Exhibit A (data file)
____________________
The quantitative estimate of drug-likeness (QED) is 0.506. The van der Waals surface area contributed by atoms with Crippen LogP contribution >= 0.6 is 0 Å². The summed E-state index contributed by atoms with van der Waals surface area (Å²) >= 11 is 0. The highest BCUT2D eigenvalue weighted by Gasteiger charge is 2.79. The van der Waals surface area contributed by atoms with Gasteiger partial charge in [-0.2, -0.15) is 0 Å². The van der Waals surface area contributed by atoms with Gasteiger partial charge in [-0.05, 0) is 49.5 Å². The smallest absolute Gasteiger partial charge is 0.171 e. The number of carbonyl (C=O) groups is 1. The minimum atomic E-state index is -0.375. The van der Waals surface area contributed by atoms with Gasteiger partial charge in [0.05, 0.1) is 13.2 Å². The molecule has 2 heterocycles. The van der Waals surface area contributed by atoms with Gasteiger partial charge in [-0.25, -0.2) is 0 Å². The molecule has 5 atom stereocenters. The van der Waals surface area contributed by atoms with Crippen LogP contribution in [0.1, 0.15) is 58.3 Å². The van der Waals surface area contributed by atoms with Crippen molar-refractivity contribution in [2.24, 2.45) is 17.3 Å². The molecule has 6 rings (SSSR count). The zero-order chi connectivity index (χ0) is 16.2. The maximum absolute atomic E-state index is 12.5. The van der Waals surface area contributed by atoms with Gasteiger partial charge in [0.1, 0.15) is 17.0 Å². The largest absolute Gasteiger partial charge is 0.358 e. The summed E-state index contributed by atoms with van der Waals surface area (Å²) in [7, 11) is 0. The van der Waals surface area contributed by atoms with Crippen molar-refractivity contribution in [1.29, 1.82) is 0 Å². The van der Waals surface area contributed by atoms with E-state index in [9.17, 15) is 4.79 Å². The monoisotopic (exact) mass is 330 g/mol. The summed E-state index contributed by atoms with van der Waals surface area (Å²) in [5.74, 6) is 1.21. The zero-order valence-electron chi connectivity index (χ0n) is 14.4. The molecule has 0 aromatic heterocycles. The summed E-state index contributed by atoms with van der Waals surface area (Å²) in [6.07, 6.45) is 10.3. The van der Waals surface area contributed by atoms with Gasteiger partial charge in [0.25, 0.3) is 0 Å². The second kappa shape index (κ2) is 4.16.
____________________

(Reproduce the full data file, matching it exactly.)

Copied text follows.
The quantitative estimate of drug-likeness (QED) is 0.506. The van der Waals surface area contributed by atoms with Crippen LogP contribution >= 0.6 is 0 Å². The summed E-state index contributed by atoms with van der Waals surface area (Å²) >= 11 is 0. The highest BCUT2D eigenvalue weighted by Gasteiger charge is 2.79. The van der Waals surface area contributed by atoms with Gasteiger partial charge in [-0.2, -0.15) is 0 Å². The van der Waals surface area contributed by atoms with Gasteiger partial charge in [-0.05, 0) is 49.5 Å². The smallest absolute Gasteiger partial charge is 0.171 e. The number of carbonyl (C=O) groups is 1. The minimum atomic E-state index is -0.375. The van der Waals surface area contributed by atoms with Gasteiger partial charge in [0.05, 0.1) is 13.2 Å². The molecule has 2 heterocycles. The van der Waals surface area contributed by atoms with Gasteiger partial charge in [-0.25, -0.2) is 0 Å². The molecule has 5 atom stereocenters. The van der Waals surface area contributed by atoms with Crippen LogP contribution in [0.1, 0.15) is 58.3 Å². The van der Waals surface area contributed by atoms with Crippen molar-refractivity contribution in [2.24, 2.45) is 17.3 Å². The molecule has 6 rings (SSSR count). The zero-order chi connectivity index (χ0) is 16.2. The maximum absolute atomic E-state index is 12.5. The van der Waals surface area contributed by atoms with Gasteiger partial charge in [0.1, 0.15) is 17.0 Å². The largest absolute Gasteiger partial charge is 0.358 e. The summed E-state index contributed by atoms with van der Waals surface area (Å²) in [7, 11) is 0. The van der Waals surface area contributed by atoms with Crippen molar-refractivity contribution in [1.29, 1.82) is 0 Å². The van der Waals surface area contributed by atoms with E-state index in [9.17, 15) is 4.79 Å². The monoisotopic (exact) mass is 330 g/mol. The summed E-state index contributed by atoms with van der Waals surface area (Å²) in [5.74, 6) is 1.21. The zero-order valence-electron chi connectivity index (χ0n) is 14.4. The molecule has 0 aromatic heterocycles. The summed E-state index contributed by atoms with van der Waals surface area (Å²) in [6.07, 6.45) is 10.3. The van der Waals surface area contributed by atoms with Gasteiger partial charge in [0.25, 0.3) is 0 Å². The second kappa shape index (κ2) is 4.16.